‘Sonnet 51,’ also known as ‘Thus can my love excuse the slow offense,’ is number fifty-one of one hundred fifty-four sonnets that Shakespeare wrote over his lifetime. It is part of the prolonged Fair Youth sequence of sonnets, which last from number one all the way through one hundred twenty-six. These are all about and directed to a young, beautiful man about whom the speaker cares deeply. In this poem, Shakespeare explores themes of separation, longing, and desire. This sonnet comes directly after ‘Sonnet 50’ in which the speaker discussed a journey he was undertaking. It provides the reader with more information about his emotional state.
In these lines the speaker moves away from talking about the journey and the destination and starts thinking about the return. He knows that when he is ready to come back to the youth that the slow horse he’s on now will be unbearable. His slowness will have no excuse as it does now. The speaker declares that he would be unsatisfied with any horse’s speed in the future. He thinks he’ll probably just have to run back home instead.
‘Sonnet 51’ by William Shakespeare is a fourteen-line, single stanza poem that is structured in the form that has become synonymous with the poet’s name. The English or Shakespearean sonnet is made up of three quatrains, or sets of four lines, and one concluding couplet, or set of two rhyming lines. The poem follows a consistent rhyme scheme that conforms to the pattern of ABAB CDCD EFEF GG and it is written in iambic pentameter. Iambic pentameter means that each line contains five sets of two beats, known as metrical feet. The first is unstressed and the second stressed. It sounds something like da-DUM, da-DUM.
As is common in Shakespeare’s poems, the last two lines are a rhyming pair, known as a couplet. They often bring with them a turn or volta in the poem. They’re sometimes used to answer a question posed in the previous twelve lines, shift the perspective, or even change speakers.
Shakespeare makes use of several poetic techniques in ‘Sonnet 51’. These include but are not limited to alliteration, allusion, and hyperbole. The latter is one of the most obvious techniques as the speaker exaggerates his perception of speed and desire. A hyperbole is an intentionally exaggerated description, comparison or exclamation meant to further the writer’s important themes, or make a specific impact on a reader. The best examples are in the last quatrain of this poem.
An allusion is an expression that’s meant to call something specific to mind without directly stating it. In this poem, Shakespeare is alluding to the deeper and emotionally complicated relationship that he, or his speaker, shares with the Fair Youth. Additionally, through similar language and subject matter, he is directly alluding to ‘Sonnet 50’.
Alliteration occurs when words are used in succession, or at least appear close together, and begin with the same sound. For example, “wind” and “wingèd” in lines seven and eight and “pace” and “perfect’st” in lines nine and ten.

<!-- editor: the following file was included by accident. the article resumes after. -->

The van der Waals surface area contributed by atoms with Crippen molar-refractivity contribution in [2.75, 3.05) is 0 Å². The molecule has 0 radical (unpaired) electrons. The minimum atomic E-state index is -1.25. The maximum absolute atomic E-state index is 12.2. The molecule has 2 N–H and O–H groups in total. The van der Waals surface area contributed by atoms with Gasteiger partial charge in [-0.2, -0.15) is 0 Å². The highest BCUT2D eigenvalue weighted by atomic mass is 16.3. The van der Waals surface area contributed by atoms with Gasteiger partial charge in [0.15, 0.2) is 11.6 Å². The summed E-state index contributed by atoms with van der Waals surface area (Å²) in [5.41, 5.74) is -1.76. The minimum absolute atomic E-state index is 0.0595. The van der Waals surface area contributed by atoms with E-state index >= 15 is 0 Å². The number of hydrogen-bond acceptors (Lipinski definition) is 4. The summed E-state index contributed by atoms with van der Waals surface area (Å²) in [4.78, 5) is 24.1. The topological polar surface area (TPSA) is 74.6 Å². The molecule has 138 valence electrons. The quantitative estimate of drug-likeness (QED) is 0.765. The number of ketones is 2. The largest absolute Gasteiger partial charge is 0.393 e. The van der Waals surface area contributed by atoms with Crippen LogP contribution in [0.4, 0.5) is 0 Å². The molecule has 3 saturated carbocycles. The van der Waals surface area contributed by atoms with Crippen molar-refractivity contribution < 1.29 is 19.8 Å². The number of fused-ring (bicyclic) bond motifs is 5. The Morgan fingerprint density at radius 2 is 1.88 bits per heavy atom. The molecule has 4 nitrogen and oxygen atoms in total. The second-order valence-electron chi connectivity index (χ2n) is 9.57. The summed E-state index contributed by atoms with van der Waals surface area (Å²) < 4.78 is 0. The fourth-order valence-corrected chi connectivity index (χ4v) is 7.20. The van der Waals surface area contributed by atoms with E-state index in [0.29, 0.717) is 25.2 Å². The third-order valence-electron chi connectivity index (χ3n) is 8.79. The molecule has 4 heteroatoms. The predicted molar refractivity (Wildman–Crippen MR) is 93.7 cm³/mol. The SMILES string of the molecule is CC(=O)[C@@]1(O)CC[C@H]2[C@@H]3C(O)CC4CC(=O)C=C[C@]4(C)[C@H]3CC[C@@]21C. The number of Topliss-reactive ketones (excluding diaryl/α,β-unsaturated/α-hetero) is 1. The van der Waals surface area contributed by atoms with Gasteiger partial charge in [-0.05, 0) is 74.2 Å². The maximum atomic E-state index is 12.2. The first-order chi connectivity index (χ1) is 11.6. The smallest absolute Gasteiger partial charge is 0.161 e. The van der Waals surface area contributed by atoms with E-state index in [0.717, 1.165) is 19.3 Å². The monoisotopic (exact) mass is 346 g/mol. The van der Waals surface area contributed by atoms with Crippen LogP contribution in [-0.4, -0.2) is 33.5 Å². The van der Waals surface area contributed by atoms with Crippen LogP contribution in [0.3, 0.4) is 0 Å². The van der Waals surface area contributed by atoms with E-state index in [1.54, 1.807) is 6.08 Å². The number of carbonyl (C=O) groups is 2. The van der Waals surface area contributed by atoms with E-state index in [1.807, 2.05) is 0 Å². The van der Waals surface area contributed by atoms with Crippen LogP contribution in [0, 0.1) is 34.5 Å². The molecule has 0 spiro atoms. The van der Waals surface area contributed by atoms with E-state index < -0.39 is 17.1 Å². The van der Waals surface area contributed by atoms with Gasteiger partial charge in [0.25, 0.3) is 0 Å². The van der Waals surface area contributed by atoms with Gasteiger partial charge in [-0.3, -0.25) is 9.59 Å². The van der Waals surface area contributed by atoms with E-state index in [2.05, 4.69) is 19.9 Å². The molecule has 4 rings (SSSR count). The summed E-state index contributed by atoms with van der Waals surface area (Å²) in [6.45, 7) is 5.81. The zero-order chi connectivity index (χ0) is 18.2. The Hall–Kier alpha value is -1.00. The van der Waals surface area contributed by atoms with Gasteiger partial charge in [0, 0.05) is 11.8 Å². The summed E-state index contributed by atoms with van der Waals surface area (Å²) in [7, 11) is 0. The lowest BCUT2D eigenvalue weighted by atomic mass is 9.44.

Thus can my love excuse the slow offense
Of my dull bearer, when from thee I speed:
From where thou art, why should I haste me thence?
Till I return, of posting is no need.
In the first lines of ‘Sonnet 51,’ the speaker picks up where he left off in ‘Sonnet 50’. In the previous lines he had been speaking about the depression he’s sure to experience when he finally reaches his destination at the end of a journey. This journey is taking him away from the Fair Youth, the young man that he loves. He also spoke in the previous stanza about his horse and its ability to intuit his sorrow and choice to walk as slowly as possible.
Following up on this, the speaker adds that his love for “thee,” the Fair Youth, is the reason that his horse is walking so slow. His “dull bearer” as a reason for his slow progress. He asks himself in the next lines a rhetorical question, what would be the use in walking quickly? That would just take him away from the youth faster. He’s not going to rush until he’s on the way back he declares in the fourth line.
O what excuse will my poor beast then find,
When swift extremity can seem but slow?
Then should I spur, though mounted on the wind;
In wingèd speed no motion shall I know:
In the second quatrain of ‘Sonnet 51,’ the speaker asks another rhetorical question. He brings the poem back around to his “poor beast,” the horse, once more. If the horse is still slow, which he is sure to be, what excuse will he have? The speaker knows that when he’s on the way back even the fastest horse it won’t be fast enough. He’d “spur” any horse, even one moving as quickly as the wind. The speaker would not be satisfied even if the horse had wings to travel at high speed. It would be like he was standing still, nothing would ever be fast enough.
Then can no horse with my desire keep pace;
Therefore desire, of perfect’st love being made,
Shall neigh no dull flesh in his fiery race,
But love, for love, thus shall excuse my jade:
Since from thee going he went wilful slow,
Towards thee I’ll run, and give him leave to go.
In the next four lines of ‘Sonnet 51,’ the speaker says that there is “no horse” that could match “my desire”. All horses are too slow for the speaker’s future longing for speed. The speaker describes his desire in the following lines as racing a “fiery race” to the youth. His lust/love/desire is perfect and powerful. It will take him to the youth’s side as if he’s riding on a horse made of fire rather than one made of “dull flesh”.
The speaker decides in the last lines that he isn’t going to blame his horse for the speed he’s traveling at. He’s thankful for its slowness on the journey out and on the way back he’s just going to have to run instead and leave the horse behind.